Why You Should Target LeGarrette Blount In Your Fantasy Football Drafts
The narrative surrounding LeGarrette Blount has rarely been positive. He was once suspended for most of his college senior season in 2009 after punching a Boise State player in the face following a season-opening loss, has bounced around the NFL after being labeled an off-the-field headache, and is even suspended for Week 1 this season after getting arrested for marijuana possession back in August.
Although it's extremely difficult to argue in favor of Blount's off-the-field character, it's equally as difficult to argue against his on-field talent. The powerful 245-pound back has averaged 4.6 yards per carry in his career and has scored 25 touchdowns on just 704 career attempts. He is an efficient, downhill runner who has shown the ability to be effective at the highest level.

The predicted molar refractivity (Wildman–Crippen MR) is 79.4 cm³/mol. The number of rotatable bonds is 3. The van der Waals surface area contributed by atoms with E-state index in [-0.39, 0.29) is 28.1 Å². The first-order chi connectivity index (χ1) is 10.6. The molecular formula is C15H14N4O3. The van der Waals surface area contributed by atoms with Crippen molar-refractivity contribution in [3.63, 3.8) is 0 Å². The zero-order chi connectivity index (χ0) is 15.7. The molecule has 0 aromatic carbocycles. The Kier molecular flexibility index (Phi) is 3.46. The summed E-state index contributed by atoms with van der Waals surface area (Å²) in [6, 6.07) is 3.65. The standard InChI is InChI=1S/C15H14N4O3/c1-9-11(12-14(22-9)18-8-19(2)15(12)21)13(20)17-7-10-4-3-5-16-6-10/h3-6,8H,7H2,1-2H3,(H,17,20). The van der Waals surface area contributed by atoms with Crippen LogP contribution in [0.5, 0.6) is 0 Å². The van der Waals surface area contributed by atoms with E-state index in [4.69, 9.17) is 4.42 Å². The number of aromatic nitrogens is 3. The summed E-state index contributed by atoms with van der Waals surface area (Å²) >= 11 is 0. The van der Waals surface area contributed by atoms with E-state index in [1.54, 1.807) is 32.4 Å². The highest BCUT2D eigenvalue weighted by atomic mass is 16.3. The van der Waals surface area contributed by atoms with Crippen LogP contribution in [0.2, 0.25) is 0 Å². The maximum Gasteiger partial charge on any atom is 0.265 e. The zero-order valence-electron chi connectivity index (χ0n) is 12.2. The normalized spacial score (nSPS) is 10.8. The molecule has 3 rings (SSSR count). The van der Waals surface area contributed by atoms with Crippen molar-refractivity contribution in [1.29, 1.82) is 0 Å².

Last season, Blount spent the first 11 games running behind Steelers' stud Le'Veon Bell before being cut by Pittsburgh, only to return to New England where he spent the 2013 season. After playing an integral role in the Patriots' run to the Super Bowl, Blount is back for the 2015 season and, although he won't be available Week 1, should be in store for a major role in one of the best offenses in the league.
Let's take a closer look at a few of the reasons why Blount should be on your draft day radar.
High Success Rate